Thus, Rule 1:15-4(c) did not preclude DiMaria from representing defendant in this case. Mark DiMaria is DiMaria's partner but he is not a municipal prosecutor in the Central Municipal Court for Bergen County. Furthermore, the charges at issue did not arise in a municipality in which Mark DiMaria serves, and the case did not involve any law enforcement personnel or witnesses from any such municipality.
Defendant contends that, because Rule 1:15-4(c) only provides an exception for partners of municipal prosecutors, the limitations imposed by Rule 1:15 extend to family members of municipal prosecutors. As we have explained, however, Rule 1:15-4(a) extends the limitations on practice in Rule 1:15 to the municipal prosecutor's partners, employers, employees and associates. The rule does not extend those limitations to a municipal prosecutor's family members. Thus, the absence of an exception for family members of municipal prosecutors in Rule 1:15-4(c) did not preclude DiMaria from representing defendant.
Defendant further argues that, even if DiMaria's representation was not barred by Rule 1:15-4, DiMaria had a conflict of interest which impeded his ability to render constitutionally effective assistance of counsel. Again, we disagree.
The courts employ a two-tiered approach when analyzing "whether a conflict of interest has deprived a defendant of his state constitutional right to effective assistance of counsel." State v. Cottle, 194 N.J. 449, 467 (2008) (citing State v. Norman, 151 N.J. 5, 24-25 (1997)). If the case involves a per se conflict of interest, prejudice is presumed in the absence of a valid waiver by the client, and reversal of the conviction is required. Ibid. (citing Norman, supra, 151 N.J. at 24-25; State v. Bellucci, 81 N.J. 531, 543 (1980)).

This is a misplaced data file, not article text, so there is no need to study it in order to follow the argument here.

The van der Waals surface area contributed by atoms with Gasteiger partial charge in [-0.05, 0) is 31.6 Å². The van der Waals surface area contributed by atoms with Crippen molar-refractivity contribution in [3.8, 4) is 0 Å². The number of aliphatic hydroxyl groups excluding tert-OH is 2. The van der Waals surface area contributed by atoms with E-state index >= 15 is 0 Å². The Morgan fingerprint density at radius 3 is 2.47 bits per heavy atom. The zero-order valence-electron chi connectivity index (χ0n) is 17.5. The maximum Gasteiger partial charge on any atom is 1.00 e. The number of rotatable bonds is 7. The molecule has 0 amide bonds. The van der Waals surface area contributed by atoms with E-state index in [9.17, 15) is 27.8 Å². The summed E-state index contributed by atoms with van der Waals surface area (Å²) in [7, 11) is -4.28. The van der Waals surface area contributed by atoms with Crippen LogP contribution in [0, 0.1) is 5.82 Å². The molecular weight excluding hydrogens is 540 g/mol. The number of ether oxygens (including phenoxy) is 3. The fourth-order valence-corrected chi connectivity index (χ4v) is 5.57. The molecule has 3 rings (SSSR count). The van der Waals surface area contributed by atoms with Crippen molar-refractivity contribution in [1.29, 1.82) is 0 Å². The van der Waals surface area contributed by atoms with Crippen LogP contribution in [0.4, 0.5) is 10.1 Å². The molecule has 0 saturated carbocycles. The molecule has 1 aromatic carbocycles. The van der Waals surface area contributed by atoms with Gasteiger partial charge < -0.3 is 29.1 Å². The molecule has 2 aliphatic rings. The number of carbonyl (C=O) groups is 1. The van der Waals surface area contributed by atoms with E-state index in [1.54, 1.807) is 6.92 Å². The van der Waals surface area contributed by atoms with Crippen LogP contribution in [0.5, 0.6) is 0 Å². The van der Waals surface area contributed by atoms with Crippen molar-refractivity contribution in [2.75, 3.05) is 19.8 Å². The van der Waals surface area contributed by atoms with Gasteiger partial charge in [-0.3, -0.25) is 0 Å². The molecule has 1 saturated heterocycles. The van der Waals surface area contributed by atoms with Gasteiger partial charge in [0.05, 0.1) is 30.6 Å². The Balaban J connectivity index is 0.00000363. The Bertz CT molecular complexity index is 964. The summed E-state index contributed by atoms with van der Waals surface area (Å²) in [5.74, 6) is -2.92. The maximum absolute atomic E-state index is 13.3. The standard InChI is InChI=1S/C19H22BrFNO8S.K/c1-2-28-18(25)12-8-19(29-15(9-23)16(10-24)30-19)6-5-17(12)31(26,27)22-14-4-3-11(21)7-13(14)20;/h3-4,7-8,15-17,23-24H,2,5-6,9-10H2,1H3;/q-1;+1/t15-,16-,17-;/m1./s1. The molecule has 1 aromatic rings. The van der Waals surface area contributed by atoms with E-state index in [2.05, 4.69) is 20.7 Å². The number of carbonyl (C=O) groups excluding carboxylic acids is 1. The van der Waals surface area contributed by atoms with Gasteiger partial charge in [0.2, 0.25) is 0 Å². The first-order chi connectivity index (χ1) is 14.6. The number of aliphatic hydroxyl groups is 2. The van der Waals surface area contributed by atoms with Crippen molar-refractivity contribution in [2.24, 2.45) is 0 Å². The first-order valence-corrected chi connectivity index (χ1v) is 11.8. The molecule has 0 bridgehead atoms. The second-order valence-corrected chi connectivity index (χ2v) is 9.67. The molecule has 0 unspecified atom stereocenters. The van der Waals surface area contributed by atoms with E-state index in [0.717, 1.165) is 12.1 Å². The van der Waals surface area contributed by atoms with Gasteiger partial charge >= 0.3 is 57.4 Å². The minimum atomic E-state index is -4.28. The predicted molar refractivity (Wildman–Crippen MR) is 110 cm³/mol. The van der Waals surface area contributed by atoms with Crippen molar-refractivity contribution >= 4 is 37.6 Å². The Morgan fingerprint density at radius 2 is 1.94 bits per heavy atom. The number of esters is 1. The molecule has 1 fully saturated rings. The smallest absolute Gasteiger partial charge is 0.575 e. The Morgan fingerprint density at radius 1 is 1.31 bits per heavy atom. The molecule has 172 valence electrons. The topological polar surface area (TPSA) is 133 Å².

Per se conflicts generally involve private attorneys who simultaneously represent co-defendants. Ibid. citing (Norman, supra, 151 N.J. at 24-25). A per se conflict of interest was also found where an attorney and his client were contemporaneously under indictment in the same county, and the client had not waived the conflict. Id. at 473. In the absence of such a conflict, "'the potential or actual conflict of interest must be evaluated and, if significant, a great likelihood of prejudice must be shown in that particular case to establish constitutionally defective representation of counsel.'" Id. at 467-68 (quoting Norman, supra, 151 N.J. at 25).
The courts consider three factors when determining whether a conflict of interest arises from any attorney's relationship with another attorney. Bellucci, supra, 81 N.J. at 541. The first factor is whether there is ready access to confidential information among the attorneys. Ibid. The second factor is whether the attorneys share a financial interest. Ibid. The third factor is whether "public confidence in the integrity of the Bar would be eroded if" the representation were permitted. Ibid.
Defendant contends that when family members are partners, there is a likelihood that they would share confidential information; however, there is no indication that DiMaria's son had access to confidential information pertaining to defendant. He was not involved with the Central Municipal Court in Bergen County. Moreover, as the trial court noted here, municipal prosecutors operate independently and there is no reason to assume they will share confidential information concerning defendants with other municipal prosecutors.
Defendant next contends that DiMaria and his son had a shared economic interest. DiMaria and his son have a shared interest in the success of their partnership but that interest would not affect DiMaria's representation of defendant. DiMaria's son serves the public as municipal prosecutor. He does not obtain any particular financial benefit if he secures a conviction in the Central Municipal Court. Similarly, DiMaria has no financial incentive in acting contrary to his client's interests.
Lastly, DiMaria's representation of defendant did not threaten the public's confidence in the integrity of the legal profession. The representation is permitted by the court rules, and DiMaria's relationship with his son does not involve the possible sharing of confidential information or a financial incentive that might compromise DiMaria's duty to his client.
Defendant also contends that DiMaria's representation presented a sufficient conflict of interest in this matter to require an evidentiary hearing. In support of this argument, defendant relies upon State v. Sheika, 337 N.J.Super. 228 (App. Div.), certif. denied, 169 N.J. 609 (2001). In Sheika, trial counsel's daughter was an assistant prosecutor in the same county in which the defendant was charged. Id. at 244. We held that, under the Bellucci three-factor analysis, counsel did not have a disqualifying conflict of interest. Id. at 245-46.